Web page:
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Delegation is an important skill that all managers use frequently and is at the heart of any organization's success. However, sometimes delegation does not go smoothly, because the manager and the employee don't share the same understanding of the process. There are lot of ways to look at delegation, but one that works well in many US companies is what I call the four-phase model of delegation. The four phases are called: Evaluation, Handover, Support, and Debrief. The phases are linear, meaning that you need to complete one before you go on to the next.
The first phase in the four-phase process is called Evaluation. In this phase you assess aspects of the organization, your workload, and your employees. This will help you determine what can and should be delegated and to whom various projects should be given. Evaluation has two parts: evaluating the task, and evaluating the people. Each part is important and will ultimately guide what you delegate and to whom. Unfortunately, evaluation is the phase that most managers skip, because they feel pressed for time.
This can set up a pattern where managers try to do too many things themselves, and then when the workload gets to be too much, dump tasks on others at the last minute. This not only affects the success of the tasks being done well, but can also harm the relationship between the manager and employees. So take the time to do this phase because it will set you and your team up for success. It will take a little time up front, but consider it an investment that will pay off down the road. When evaluating the task you should start with assessing the organization and your responsibilities as a manager.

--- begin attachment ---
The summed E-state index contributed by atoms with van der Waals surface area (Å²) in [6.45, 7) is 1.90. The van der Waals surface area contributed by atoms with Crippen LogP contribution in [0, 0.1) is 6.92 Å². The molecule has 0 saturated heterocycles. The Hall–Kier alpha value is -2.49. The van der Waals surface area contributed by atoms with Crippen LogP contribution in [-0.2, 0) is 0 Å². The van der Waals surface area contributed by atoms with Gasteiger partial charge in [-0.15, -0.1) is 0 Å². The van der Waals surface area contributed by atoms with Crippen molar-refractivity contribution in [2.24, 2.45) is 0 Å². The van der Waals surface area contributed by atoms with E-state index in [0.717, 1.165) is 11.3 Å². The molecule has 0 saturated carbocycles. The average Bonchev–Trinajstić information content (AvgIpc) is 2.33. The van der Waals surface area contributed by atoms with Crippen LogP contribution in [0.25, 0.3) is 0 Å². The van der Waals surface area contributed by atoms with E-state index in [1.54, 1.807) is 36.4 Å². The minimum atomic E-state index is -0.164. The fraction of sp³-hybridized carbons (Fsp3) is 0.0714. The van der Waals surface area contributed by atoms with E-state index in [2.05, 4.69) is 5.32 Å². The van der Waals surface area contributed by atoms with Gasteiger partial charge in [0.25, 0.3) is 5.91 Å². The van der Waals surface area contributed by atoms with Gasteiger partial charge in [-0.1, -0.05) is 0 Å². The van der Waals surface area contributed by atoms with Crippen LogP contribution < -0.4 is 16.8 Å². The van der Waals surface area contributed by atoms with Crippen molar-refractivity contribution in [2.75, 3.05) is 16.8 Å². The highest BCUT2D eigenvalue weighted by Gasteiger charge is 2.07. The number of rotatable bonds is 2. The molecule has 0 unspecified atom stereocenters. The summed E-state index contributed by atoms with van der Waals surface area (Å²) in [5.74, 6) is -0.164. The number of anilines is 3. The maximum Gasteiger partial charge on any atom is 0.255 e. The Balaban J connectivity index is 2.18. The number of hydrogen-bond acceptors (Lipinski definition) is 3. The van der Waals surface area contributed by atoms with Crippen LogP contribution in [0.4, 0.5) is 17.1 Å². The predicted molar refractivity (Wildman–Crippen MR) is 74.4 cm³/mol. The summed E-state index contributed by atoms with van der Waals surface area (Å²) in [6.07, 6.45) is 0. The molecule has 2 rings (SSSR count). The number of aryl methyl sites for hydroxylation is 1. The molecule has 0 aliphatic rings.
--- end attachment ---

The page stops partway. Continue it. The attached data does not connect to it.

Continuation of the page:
It's important to get a thorough look at the big picture because that will guide several of your delegation decisions for months to come. Plan to take at least one week to do a thorough evaluation process. This will help you get a sense of how you really spend your time. In the exercise files, you'll find Evaluation packet to help you do this. You will want to analyze your workload first, take notes about what you spend your time on each day, use the schedule grid page of the handout, and fill in what a couple of typical weeks look like for you.
In addition to time you spend on projects, in meetings, and coaching employees, be sure to include time you spend on mental tasks, like thinking, analyzing, and strategizing. Once you have your 2-week sample of your workload, think more long term. Use the looking ahead page to predict any projects coming your way in the next year. I like to look at 3-month segments or quarters. Now that you've got a sense of what is really on your plate, you're ready to start analyzing tasks to delegate.
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